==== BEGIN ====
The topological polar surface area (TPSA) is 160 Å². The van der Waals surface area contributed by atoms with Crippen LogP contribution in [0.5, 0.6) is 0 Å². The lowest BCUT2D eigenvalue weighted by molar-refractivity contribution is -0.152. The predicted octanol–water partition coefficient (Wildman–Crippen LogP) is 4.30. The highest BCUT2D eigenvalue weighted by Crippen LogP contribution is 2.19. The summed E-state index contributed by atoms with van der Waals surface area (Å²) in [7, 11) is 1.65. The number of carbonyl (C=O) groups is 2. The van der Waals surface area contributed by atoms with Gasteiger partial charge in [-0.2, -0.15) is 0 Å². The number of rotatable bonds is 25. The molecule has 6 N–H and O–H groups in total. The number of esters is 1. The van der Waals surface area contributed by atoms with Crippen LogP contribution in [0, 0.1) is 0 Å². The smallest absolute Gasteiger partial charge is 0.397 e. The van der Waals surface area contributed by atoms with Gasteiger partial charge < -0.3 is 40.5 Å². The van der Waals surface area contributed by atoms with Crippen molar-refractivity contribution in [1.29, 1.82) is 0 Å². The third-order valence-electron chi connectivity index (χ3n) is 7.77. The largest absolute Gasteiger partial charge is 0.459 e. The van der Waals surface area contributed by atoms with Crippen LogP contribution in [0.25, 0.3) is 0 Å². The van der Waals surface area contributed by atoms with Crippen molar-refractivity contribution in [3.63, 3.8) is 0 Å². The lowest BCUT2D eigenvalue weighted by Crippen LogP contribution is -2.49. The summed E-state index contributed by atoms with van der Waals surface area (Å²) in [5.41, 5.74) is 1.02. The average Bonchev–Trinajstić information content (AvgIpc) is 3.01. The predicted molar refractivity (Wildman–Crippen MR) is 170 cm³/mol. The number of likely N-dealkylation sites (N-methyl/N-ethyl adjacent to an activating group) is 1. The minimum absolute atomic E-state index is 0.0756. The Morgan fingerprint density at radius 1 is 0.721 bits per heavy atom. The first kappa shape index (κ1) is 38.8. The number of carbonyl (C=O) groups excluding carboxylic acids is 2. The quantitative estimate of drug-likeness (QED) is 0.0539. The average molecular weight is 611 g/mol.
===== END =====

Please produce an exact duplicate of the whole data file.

The topological polar surface area (TPSA) is 160 Å². The van der Waals surface area contributed by atoms with Crippen LogP contribution in [0.5, 0.6) is 0 Å². The lowest BCUT2D eigenvalue weighted by molar-refractivity contribution is -0.152. The predicted octanol–water partition coefficient (Wildman–Crippen LogP) is 4.30. The highest BCUT2D eigenvalue weighted by Crippen LogP contribution is 2.19. The summed E-state index contributed by atoms with van der Waals surface area (Å²) in [7, 11) is 1.65. The number of carbonyl (C=O) groups is 2. The van der Waals surface area contributed by atoms with Gasteiger partial charge in [-0.2, -0.15) is 0 Å². The number of rotatable bonds is 25. The molecule has 6 N–H and O–H groups in total. The number of esters is 1. The van der Waals surface area contributed by atoms with Crippen LogP contribution in [0, 0.1) is 0 Å². The smallest absolute Gasteiger partial charge is 0.397 e. The van der Waals surface area contributed by atoms with Gasteiger partial charge < -0.3 is 40.5 Å². The van der Waals surface area contributed by atoms with Crippen molar-refractivity contribution in [1.29, 1.82) is 0 Å². The third-order valence-electron chi connectivity index (χ3n) is 7.77. The largest absolute Gasteiger partial charge is 0.459 e. The van der Waals surface area contributed by atoms with Crippen LogP contribution in [0.25, 0.3) is 0 Å². The van der Waals surface area contributed by atoms with Crippen molar-refractivity contribution in [3.63, 3.8) is 0 Å². The lowest BCUT2D eigenvalue weighted by Crippen LogP contribution is -2.49. The summed E-state index contributed by atoms with van der Waals surface area (Å²) in [5.41, 5.74) is 1.02. The average Bonchev–Trinajstić information content (AvgIpc) is 3.01. The predicted molar refractivity (Wildman–Crippen MR) is 170 cm³/mol. The number of likely N-dealkylation sites (N-methyl/N-ethyl adjacent to an activating group) is 1. The minimum absolute atomic E-state index is 0.0756. The Morgan fingerprint density at radius 1 is 0.721 bits per heavy atom. The first kappa shape index (κ1) is 38.8. The number of carbonyl (C=O) groups excluding carboxylic acids is 2. The quantitative estimate of drug-likeness (QED) is 0.0539. The average molecular weight is 611 g/mol.